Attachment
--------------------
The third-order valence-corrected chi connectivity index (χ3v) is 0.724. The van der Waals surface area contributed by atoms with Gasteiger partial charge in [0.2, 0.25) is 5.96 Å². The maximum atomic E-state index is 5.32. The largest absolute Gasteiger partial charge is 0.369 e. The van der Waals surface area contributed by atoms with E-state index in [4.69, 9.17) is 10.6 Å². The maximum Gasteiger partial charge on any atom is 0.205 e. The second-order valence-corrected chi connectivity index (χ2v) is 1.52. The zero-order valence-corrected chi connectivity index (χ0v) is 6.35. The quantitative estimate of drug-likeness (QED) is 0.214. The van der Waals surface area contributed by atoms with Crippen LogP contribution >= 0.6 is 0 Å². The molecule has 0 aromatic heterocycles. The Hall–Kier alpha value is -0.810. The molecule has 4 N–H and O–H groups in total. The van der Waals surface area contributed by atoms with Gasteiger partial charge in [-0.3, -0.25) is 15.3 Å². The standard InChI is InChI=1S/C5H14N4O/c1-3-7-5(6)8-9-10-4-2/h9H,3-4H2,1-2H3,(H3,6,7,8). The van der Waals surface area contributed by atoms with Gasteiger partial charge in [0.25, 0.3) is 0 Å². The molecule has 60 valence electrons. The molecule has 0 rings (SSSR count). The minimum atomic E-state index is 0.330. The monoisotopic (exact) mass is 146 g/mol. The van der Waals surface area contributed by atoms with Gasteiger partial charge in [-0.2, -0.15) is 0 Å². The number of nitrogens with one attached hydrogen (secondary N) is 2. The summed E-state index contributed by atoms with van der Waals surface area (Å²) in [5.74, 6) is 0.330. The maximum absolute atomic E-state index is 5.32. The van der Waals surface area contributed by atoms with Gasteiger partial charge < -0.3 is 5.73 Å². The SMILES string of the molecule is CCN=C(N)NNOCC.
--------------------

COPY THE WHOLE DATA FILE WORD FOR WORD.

The third-order valence-corrected chi connectivity index (χ3v) is 0.724. The van der Waals surface area contributed by atoms with Gasteiger partial charge in [0.2, 0.25) is 5.96 Å². The maximum atomic E-state index is 5.32. The largest absolute Gasteiger partial charge is 0.369 e. The van der Waals surface area contributed by atoms with E-state index in [4.69, 9.17) is 10.6 Å². The maximum Gasteiger partial charge on any atom is 0.205 e. The second-order valence-corrected chi connectivity index (χ2v) is 1.52. The zero-order valence-corrected chi connectivity index (χ0v) is 6.35. The quantitative estimate of drug-likeness (QED) is 0.214. The van der Waals surface area contributed by atoms with Crippen LogP contribution >= 0.6 is 0 Å². The molecule has 0 aromatic heterocycles. The Hall–Kier alpha value is -0.810. The molecule has 4 N–H and O–H groups in total. The van der Waals surface area contributed by atoms with Gasteiger partial charge in [-0.3, -0.25) is 15.3 Å². The standard InChI is InChI=1S/C5H14N4O/c1-3-7-5(6)8-9-10-4-2/h9H,3-4H2,1-2H3,(H3,6,7,8). The van der Waals surface area contributed by atoms with Gasteiger partial charge in [0.25, 0.3) is 0 Å². The molecule has 60 valence electrons. The molecule has 0 rings (SSSR count). The minimum atomic E-state index is 0.330. The monoisotopic (exact) mass is 146 g/mol. The van der Waals surface area contributed by atoms with Gasteiger partial charge in [-0.2, -0.15) is 0 Å². The number of nitrogens with one attached hydrogen (secondary N) is 2. The summed E-state index contributed by atoms with van der Waals surface area (Å²) in [5.74, 6) is 0.330. The maximum absolute atomic E-state index is 5.32. The van der Waals surface area contributed by atoms with Gasteiger partial charge < -0.3 is 5.73 Å². The SMILES string of the molecule is CCN=C(N)NNOCC.